During the pandemic he led the other historically Black fraternities and sororities through online activities, mixers and other events that helped keep membership active in each organization. This included joint events to build community coordinated with the NPHC, BSC , and the UW Seattle Black Student Union. Another project that Garrett spearheaded was the creation and placement of the Divine Nine crests, carved in wood, and prominently placed on a wall in the Husky Union Building, creating for the first time a permanent representation of the NPHC Greek-letter organizations on the UW campus. Garrett describes the unveiling of the crests, “We had had almost a hundred people come in, alumni from the school who were involved. People were coming up in their old jackets to come out and see.” He continued, “because it really felt, to me, their college experience had been validated. I feel like we all gave them something that says, ‘we see you,’ and it’s something that they can show to their kids.”
All the while, Garrett was also growing more in his RA role and taking on more responsibility. He applied for an open Assistant Resident Director (ARD) position. “I ended up getting it. I was the youngest selected in my cycle,” said Garrett. In his senior year, stepping away from NPHC leadership, he became the newest director of the UW Black Student Commission. His priorities as director are to give voice to entities on campus that may not have a platform of their own, to revitalize the Black community on campus post-pandemic, and to help student led organizations remember or reinvent campus traditions that helped shape the Black student experience on campus before COVID-19.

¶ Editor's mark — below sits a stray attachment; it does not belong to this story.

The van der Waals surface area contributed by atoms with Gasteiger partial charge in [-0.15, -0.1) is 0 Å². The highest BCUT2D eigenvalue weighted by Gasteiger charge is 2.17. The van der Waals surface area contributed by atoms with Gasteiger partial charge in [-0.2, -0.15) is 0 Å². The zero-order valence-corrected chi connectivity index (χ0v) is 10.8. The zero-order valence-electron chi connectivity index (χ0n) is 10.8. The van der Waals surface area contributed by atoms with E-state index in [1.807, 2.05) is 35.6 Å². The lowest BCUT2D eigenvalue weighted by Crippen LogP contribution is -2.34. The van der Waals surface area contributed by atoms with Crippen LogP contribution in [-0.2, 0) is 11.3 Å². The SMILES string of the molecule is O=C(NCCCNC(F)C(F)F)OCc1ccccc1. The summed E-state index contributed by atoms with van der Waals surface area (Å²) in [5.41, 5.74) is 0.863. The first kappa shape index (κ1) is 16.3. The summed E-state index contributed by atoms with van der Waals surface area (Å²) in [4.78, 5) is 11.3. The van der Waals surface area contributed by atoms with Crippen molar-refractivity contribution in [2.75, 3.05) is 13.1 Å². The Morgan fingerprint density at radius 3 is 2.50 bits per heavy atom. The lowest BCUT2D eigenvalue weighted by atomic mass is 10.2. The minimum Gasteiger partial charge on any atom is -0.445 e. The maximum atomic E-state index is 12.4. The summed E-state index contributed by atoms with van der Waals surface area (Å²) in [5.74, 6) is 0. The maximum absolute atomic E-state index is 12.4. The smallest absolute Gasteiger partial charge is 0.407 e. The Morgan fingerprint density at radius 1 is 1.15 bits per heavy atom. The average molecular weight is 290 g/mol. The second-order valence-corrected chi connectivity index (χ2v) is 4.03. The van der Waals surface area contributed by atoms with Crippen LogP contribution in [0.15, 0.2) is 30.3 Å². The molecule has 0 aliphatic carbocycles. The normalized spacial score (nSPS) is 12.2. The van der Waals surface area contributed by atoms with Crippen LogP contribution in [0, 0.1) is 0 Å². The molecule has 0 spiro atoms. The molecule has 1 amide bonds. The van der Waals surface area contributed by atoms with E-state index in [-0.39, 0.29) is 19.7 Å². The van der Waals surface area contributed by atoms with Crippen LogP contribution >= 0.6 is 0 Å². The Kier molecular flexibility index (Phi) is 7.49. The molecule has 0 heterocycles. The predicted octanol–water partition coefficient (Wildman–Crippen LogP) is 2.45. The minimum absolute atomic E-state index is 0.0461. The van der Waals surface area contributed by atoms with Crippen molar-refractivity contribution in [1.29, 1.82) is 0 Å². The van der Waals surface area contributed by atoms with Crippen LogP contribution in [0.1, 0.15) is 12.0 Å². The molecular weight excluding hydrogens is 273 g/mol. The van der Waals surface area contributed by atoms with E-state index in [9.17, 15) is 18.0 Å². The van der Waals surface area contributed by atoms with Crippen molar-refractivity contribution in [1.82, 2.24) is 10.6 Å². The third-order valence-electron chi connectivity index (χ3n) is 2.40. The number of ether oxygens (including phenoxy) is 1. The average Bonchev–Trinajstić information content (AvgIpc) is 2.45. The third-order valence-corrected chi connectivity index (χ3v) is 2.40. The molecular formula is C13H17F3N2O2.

Garrett has come a long way since his first year on campus. As he reflects on his growth he also looks to the future. “I’m no longer just someone out there, the random dude who came in scared in the election meeting. I’m somebody that people know as the leader of NPHC, of the BSC, and someone who’s engaged in things and I’m starting to see growth in my own life.” He is not finished learning or dreaming of how he can continue to change the world. “I’m a Psychology major. I’m currently a senior and I’m trying to pursue law. My main goal is to one day be a district attorney in LA County.” Garrett sees inequities and uneven representation in the courts and want to help reshape the power dynamic between the prosecutor’s office and the judges who he believes do not understand the people who appear in their courtrooms.
This year for Black History Month, we recognize and celebrate the accomplishments and contributions of Calen Garrett as we also honor the deep and meaningful contributions of Black students, faculty and staff through the history of the UW.
You can visit the UW Black Opportunity Fund to find out how you may be able to support Black students, faculty, staff and registered student organizations on the UW Seattle campus.